• Allowing Judicial Modifications of Home Mortgages during Bankruptcy. The Obama Administration intends to seek changes to the personal bankruptcy provisions so that bankruptcy judges can modify the terms of mortgages in a bankruptcy proceeding. The complete details are not yet known, but in general mortgage loans in excess of the current value of the mortgaged property (as determined by the judge) would be treated as unsecured. This will allow a bankruptcy judge to develop an affordable plan for the homeowner to continue making payments. Homeowners in bankruptcy will need to have complied with certain conditions before being eligible for this relief (such as first requesting lenders for a modification and complying with reasonable requests for information).

Clearly, HASP will have a significant impact on the mortgage lending business. One of the important details of the Homeowner Stability Initiative is the interest rate reduction and the participation of the lender in this reduction. For a sample household with payments adding up to 43 percent of its monthly income, the lender would first be responsible for bringing down interest rates so that the borrower’s monthly mortgage payment is no more than 38 percent of the household income. Further reductions are matched dollar-for-dollar with the lender to bring that ratio down to 31 percent. The lower interest rate must be kept in place for five years, after which it could gradually be stepped up to the conforming loan rate in place at the time of the modification. Presumably participation in this part of the initiative will be on a voluntary and case by case basis for lenders. However, as certain regulated financial institutions (and all Financial Stability Plan recipients going forward) will automatically be subject to loan modification guidelines, no assumptions can be made.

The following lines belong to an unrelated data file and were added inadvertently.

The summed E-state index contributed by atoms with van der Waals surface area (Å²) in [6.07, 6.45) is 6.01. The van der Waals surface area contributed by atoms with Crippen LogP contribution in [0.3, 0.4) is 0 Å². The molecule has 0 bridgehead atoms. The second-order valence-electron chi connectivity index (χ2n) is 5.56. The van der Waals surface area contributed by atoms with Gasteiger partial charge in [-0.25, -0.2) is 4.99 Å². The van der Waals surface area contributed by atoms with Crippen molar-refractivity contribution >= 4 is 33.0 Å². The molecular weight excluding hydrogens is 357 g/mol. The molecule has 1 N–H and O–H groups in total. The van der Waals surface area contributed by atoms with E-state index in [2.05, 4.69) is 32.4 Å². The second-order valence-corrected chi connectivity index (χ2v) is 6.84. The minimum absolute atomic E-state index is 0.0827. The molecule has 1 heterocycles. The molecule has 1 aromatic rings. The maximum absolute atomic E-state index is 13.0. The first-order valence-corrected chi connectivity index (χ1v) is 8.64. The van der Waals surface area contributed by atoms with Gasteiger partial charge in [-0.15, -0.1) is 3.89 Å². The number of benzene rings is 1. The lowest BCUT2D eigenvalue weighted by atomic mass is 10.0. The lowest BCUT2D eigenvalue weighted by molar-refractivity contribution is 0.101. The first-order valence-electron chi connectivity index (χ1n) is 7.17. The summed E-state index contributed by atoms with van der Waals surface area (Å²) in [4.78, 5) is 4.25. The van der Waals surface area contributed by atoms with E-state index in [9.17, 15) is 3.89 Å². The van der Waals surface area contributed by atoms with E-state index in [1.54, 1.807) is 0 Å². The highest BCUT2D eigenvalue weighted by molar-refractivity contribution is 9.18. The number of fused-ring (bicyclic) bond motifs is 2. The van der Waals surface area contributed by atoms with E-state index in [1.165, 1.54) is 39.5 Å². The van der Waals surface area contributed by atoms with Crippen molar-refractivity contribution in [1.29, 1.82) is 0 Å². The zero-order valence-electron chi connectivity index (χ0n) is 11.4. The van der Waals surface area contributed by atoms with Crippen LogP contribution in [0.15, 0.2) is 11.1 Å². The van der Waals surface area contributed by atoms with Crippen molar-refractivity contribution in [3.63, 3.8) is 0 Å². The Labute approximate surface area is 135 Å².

Another significant aspect of HASP is the proposal to allow bankruptcy judges to modify mortgage terms and to “cram-down” principal amounts of loans. While the lending community may not be able to change the legislation, the lending markets typically adjust for any perceived increase in risk by adjusting interest rates upwards. The details of this proposal will be carefully watched by the lending community.

This article provides a summary description of the primary components of HASP, focusing on those aspects that affect banks who hold and make residential mortgage loans.